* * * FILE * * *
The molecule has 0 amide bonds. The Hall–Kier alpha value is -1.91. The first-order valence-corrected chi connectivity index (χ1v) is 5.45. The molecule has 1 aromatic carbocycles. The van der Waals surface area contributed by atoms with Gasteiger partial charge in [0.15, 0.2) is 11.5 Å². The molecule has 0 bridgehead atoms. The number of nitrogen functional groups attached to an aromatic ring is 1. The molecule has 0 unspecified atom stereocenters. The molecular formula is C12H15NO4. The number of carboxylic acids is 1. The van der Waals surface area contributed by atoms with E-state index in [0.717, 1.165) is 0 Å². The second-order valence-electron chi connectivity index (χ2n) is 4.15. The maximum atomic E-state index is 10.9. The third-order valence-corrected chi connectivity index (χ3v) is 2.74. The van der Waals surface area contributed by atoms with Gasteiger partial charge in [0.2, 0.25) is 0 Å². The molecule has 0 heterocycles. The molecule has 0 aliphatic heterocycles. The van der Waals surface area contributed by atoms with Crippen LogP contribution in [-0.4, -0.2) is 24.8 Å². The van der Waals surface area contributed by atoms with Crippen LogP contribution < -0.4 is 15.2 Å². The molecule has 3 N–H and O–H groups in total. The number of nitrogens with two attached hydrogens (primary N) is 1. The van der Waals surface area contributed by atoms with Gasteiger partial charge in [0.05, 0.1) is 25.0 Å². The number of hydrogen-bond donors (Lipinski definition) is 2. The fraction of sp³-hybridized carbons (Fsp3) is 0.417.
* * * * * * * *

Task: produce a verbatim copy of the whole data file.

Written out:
The molecule has 0 amide bonds. The Hall–Kier alpha value is -1.91. The first-order valence-corrected chi connectivity index (χ1v) is 5.45. The molecule has 1 aromatic carbocycles. The van der Waals surface area contributed by atoms with Gasteiger partial charge in [0.15, 0.2) is 11.5 Å². The molecule has 0 bridgehead atoms. The number of nitrogen functional groups attached to an aromatic ring is 1. The molecule has 0 unspecified atom stereocenters. The molecular formula is C12H15NO4. The number of carboxylic acids is 1. The van der Waals surface area contributed by atoms with E-state index in [0.717, 1.165) is 0 Å². The second-order valence-electron chi connectivity index (χ2n) is 4.15. The maximum atomic E-state index is 10.9. The third-order valence-corrected chi connectivity index (χ3v) is 2.74. The van der Waals surface area contributed by atoms with Gasteiger partial charge in [0.2, 0.25) is 0 Å². The molecule has 0 heterocycles. The molecule has 0 aliphatic heterocycles. The van der Waals surface area contributed by atoms with Crippen LogP contribution in [-0.4, -0.2) is 24.8 Å². The van der Waals surface area contributed by atoms with Crippen LogP contribution < -0.4 is 15.2 Å². The molecule has 3 N–H and O–H groups in total. The number of nitrogens with two attached hydrogens (primary N) is 1. The van der Waals surface area contributed by atoms with Gasteiger partial charge in [0.05, 0.1) is 25.0 Å². The number of hydrogen-bond donors (Lipinski definition) is 2. The fraction of sp³-hybridized carbons (Fsp3) is 0.417.